Date: 01/27/2001 at 16:27:24 From: al Subject: Math You are a researcher of primitive cultures. You visit the island of Ooga and learn of these monetary exchanges: 2 coconuts = 1 banana 3 bananas = 2 mangos 4 papayas = 1 coconut What is the exchange for banana to papaya and for papaya to mango? I tried but I just don't get it.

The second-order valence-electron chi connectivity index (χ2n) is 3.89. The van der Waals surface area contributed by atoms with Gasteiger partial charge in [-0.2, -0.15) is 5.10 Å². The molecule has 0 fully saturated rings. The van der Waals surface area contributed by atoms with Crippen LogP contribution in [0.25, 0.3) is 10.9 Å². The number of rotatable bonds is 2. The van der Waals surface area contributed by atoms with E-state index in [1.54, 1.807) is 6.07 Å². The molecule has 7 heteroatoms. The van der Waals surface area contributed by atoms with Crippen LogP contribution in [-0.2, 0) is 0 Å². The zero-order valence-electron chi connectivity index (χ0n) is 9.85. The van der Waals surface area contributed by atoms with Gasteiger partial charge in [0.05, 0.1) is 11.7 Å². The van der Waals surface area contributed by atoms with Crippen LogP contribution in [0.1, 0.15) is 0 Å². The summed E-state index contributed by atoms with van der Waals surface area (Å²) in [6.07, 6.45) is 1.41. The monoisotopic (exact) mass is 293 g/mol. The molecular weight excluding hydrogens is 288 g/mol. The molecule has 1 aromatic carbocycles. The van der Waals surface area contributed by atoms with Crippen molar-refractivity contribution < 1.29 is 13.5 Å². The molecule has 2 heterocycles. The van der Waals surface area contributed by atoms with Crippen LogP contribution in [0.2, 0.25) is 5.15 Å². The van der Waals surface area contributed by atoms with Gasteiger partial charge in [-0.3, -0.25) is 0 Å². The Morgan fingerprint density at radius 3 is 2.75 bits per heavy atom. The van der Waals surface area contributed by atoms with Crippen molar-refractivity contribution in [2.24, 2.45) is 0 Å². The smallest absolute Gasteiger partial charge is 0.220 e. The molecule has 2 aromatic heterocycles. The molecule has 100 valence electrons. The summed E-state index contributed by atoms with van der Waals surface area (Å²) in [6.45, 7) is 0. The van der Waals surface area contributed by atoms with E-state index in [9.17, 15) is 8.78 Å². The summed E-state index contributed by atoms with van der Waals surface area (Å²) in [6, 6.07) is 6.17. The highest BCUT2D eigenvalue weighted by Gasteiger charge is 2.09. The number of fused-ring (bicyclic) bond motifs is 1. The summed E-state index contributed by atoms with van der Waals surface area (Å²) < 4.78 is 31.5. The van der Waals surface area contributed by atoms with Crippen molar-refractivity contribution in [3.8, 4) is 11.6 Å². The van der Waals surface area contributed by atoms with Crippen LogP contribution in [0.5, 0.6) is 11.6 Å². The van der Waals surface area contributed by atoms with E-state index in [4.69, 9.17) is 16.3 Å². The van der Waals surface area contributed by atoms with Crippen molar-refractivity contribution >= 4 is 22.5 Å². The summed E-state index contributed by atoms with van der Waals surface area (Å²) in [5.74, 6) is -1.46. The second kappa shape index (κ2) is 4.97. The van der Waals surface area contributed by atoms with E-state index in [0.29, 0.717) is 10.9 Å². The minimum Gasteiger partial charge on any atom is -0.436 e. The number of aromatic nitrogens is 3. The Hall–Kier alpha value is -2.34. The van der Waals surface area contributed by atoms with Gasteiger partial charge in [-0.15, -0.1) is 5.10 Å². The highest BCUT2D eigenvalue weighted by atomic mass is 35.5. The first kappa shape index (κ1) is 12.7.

Date: 01/29/2001 at 12:25:18 From: Doctor Greenie Subject: Re: Math Hi, Al - This kind of problem can be very confusing. I have seen many different methods tried for teaching how to solve this type of problem, and none of the methods I have seen seems to be very effective for a large percentage of students. I will show you a couple of ways I solve these problems. The first method is easier to understand for most; the second method I find to be much faster, but also much harder to understand. I will find the exchange rate for banana to papaya by each of the two methods and let you try the same methods on the papaya-to-mango problem. First Method: I want to find the conversion rate for bananas to papayas. I am given the conversion rates for bananas to either coconuts or mangos. I am not given the conversion rate for mangos to anything else, so I can't use the bananas-to-mangos conversion to solve my problem. But I am given the conversion from coconuts to papayas, so I should be able to convert bananas to papayas by converting first to coconuts. So I know 1 banana is equal to 2 coconuts, and 1 coconut is equal to 4 papayas. If I think of exchanging my 1 banana first for 2 coconuts, then I need to figure out how many papayas those 2 coconuts are worth. Each of them is worth 4 papayas, so 2 of them are worth 8 papayas. So my original 1 banana is worth 8 papayas. I have solved this problem using words, but if I want to use mathematical symbols to see how the method works, I can use B, C, and P to represent the numbers of bananas, coconuts, and papayas; then I can write 1B = 2C (1 banana = 2 coconuts) and 1C = 4P (1 coconut = 4 papayas) Then I can "double" the second equation to get 2C = 8P The reason I do this is because I have "2C" in my first equation. Now I have "2C" in both equations, and I can therefore "telescope" the two equations and write 1B = 2C = 8P so 1 banana is equal to 8 papayas. Second Method: I can think of each given exchange rate as a fraction with a value equal to 1. For example, since 1 banana is equal to 2 coconuts, then the fraction 1B ---- 2C has the value 1, as do the fractions 3B ---- 2M and 1C ---- 4P The reciprocals of all these fractions also have the value 1; for example, 4P ---- 1C Now in each of these fractions I can think of the units (bananas, coconuts, and so on) as parts of the fraction, so that when I multiply these fractions I can try to cancel the units. In the problem where I want to find the exchange rate for bananas to papayas, I want to find a numerical value for the fraction ?B ---- ?P From the given information I know the fractions for ?B ---- ?C and ?C ---- ?P and I know that ?B ?C ---- * ---- ?C ?P will give me ?B ---- ?P because the "C" (coconuts) units will cancel out. So I have 1B 1C 1B ---- * ---- = ---- 2C 4P 8P This tells me that the fraction "1 banana over 8 papayas" has the value 1. In other words, that "1 banana" and "8 papayas" have the same value, so 1 banana is equal to 8 papayas. Here's how to start using this second method for the papayas-to-mangos problem: You need to find the fraction for ?P ---- ?M With the exchange rates which are given, you know the fractions for ?P ?C ?B ---- , ---- , and ---- ?C ?B ?M If you multiply these three "fractions" together, the "C" (coconut) and "B" (banana) units will cancel out, leaving you with the desired fraction ?P ---- ?M Good luck with these. - Doctor Greenie, The Math Forum http://mathforum.org/dr.math/
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